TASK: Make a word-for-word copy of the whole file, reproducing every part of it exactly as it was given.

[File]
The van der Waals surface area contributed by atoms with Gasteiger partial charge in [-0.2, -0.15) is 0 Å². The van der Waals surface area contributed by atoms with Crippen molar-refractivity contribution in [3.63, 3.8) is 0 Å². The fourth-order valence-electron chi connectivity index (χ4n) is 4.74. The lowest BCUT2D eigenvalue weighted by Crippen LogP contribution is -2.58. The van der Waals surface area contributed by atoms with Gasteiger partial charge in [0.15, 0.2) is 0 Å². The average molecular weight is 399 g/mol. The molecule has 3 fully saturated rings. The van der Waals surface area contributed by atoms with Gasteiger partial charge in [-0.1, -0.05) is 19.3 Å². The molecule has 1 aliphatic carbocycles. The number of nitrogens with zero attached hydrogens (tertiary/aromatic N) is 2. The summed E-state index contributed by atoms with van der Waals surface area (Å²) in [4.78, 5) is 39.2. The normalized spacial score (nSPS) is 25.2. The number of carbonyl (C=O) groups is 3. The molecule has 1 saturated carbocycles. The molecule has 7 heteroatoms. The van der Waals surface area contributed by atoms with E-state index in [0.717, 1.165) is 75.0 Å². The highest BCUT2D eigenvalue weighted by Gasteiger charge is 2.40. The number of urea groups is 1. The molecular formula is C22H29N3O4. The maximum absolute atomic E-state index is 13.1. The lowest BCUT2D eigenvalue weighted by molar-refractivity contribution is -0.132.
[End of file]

The van der Waals surface area contributed by atoms with Gasteiger partial charge in [-0.2, -0.15) is 0 Å². The van der Waals surface area contributed by atoms with Crippen molar-refractivity contribution in [3.63, 3.8) is 0 Å². The fourth-order valence-electron chi connectivity index (χ4n) is 4.74. The lowest BCUT2D eigenvalue weighted by Crippen LogP contribution is -2.58. The van der Waals surface area contributed by atoms with Gasteiger partial charge in [0.15, 0.2) is 0 Å². The average molecular weight is 399 g/mol. The molecule has 3 fully saturated rings. The van der Waals surface area contributed by atoms with Gasteiger partial charge in [-0.1, -0.05) is 19.3 Å². The molecule has 1 aliphatic carbocycles. The number of nitrogens with zero attached hydrogens (tertiary/aromatic N) is 2. The summed E-state index contributed by atoms with van der Waals surface area (Å²) in [4.78, 5) is 39.2. The normalized spacial score (nSPS) is 25.2. The number of carbonyl (C=O) groups is 3. The molecule has 1 saturated carbocycles. The molecule has 7 heteroatoms. The van der Waals surface area contributed by atoms with E-state index in [0.717, 1.165) is 75.0 Å². The highest BCUT2D eigenvalue weighted by Gasteiger charge is 2.40. The number of urea groups is 1. The molecular formula is C22H29N3O4. The maximum absolute atomic E-state index is 13.1. The lowest BCUT2D eigenvalue weighted by molar-refractivity contribution is -0.132.